That business causes profound effects on society is a well-known fact.
The main purpose of legitimate business activity is to improve the lives and wellbeing of citizens in ways that make organizations profitable. Simply stated, organizations and businesses cannot be successful, unless they benefit the society in which they operate. Unfortunately, businesses produce a multitude of negative effects on society. The explosion at BP’s Macondo oil well in 2010 confirmed that businesses were a serious threat to stability and peace in the American society. Only a broad regulatory move can help to resolve the ecological and economic safety problems in the U.S. oil industry.
The explosion at BP’s Macondo oil well and the subsequent spill of almost 5 million barrels of oil into Louisiana waters was one of the hot topics in the U.S. in 2010. The New York Times called the oil spill “a potentially unprecedented environmental disaster” (Broder & Zeller). The exact causes of the disaster are poorly understood. It would be fair to say that a combination of mechanical and human failures caused an unprecedented ecological catastrophe in the Gulf of Mexico. The largest oil spill in the history of America, the blowout that killed 11 men and resulted in enormous economic losses, the Deepwater Horizon tragedy was a logical result of the BP’s failure to anticipate and address the complexities in operational implementation, engineering design, and team interfaces (Clayton). The tragedy was not merely the product of BP’s carelessness but a reflection of an “industrywide culture of complacency” (“One Year Later: Editorial”).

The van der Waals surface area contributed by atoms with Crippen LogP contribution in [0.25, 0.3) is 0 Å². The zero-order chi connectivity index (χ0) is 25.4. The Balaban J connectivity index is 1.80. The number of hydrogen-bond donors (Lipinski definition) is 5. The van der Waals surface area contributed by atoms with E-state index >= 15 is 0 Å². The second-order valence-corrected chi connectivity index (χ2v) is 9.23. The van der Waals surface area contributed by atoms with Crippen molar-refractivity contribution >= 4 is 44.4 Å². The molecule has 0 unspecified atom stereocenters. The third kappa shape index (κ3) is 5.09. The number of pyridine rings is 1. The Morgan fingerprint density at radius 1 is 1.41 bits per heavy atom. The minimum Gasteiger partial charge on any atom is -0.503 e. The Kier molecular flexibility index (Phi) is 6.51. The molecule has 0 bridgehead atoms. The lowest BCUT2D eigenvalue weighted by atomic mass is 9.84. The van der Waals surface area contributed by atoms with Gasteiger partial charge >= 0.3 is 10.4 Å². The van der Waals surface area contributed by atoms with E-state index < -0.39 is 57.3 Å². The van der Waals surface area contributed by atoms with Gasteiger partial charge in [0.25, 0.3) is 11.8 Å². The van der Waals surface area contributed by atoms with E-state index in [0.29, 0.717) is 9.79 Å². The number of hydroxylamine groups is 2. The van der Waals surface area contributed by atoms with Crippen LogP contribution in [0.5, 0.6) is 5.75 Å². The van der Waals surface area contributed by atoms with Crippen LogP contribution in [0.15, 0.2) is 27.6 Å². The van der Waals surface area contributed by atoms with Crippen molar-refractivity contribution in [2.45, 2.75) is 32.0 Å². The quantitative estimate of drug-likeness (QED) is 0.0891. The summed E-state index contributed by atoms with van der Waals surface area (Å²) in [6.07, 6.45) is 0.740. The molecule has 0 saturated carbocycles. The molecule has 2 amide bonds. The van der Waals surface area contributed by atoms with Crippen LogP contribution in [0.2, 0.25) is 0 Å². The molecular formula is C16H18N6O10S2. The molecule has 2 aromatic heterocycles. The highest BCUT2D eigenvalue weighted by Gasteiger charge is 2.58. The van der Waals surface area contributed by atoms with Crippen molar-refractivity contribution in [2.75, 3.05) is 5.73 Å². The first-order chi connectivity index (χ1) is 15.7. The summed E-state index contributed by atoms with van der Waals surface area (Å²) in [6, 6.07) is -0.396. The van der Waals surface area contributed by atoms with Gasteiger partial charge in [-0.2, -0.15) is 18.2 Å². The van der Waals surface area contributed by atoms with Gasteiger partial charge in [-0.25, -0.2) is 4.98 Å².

For years, companies in the U.S. oil industry paid no attention to the technical and safety requirements. The results of internal investigation suggest that the main reasons of the tragedy include but are not limited to faulty cement at the bottom of the oil well, incorrect and unprofessional evaluation of negative pressures, and the presence of natural gas in the engine and ventilation systems (Clayton). Technical and human failures in the oil industry cause profound effects on the lives and wellbeing of the American people. The scope of the ecological damage is difficult to estimate.
1,000 miles of contaminated beaches and soiled fish nurseries are just the beginning (“One Year Later: Editorial”). Years will pass before scientists can estimate the damage caused to the tiny organisms in the Louisiana marine ecosystem. The economic effects of the oil spill are no less serious. Following the oil spill, President Obama put a moratorium on deep-water drilling in the Gulf of Mexico (Zeller).
“Each exploration and production job represents four supporting jobs in and around the region. If that is the case, thousands of jobs – and millions of dollars in wages – could be affected by the work stoppage.” (Zeller) As a result, Louisiana residents asked the Obama administration to review and lift the ban (Zeller). Certainly, the oil industry is a crucial factor of economic stability in the U.S.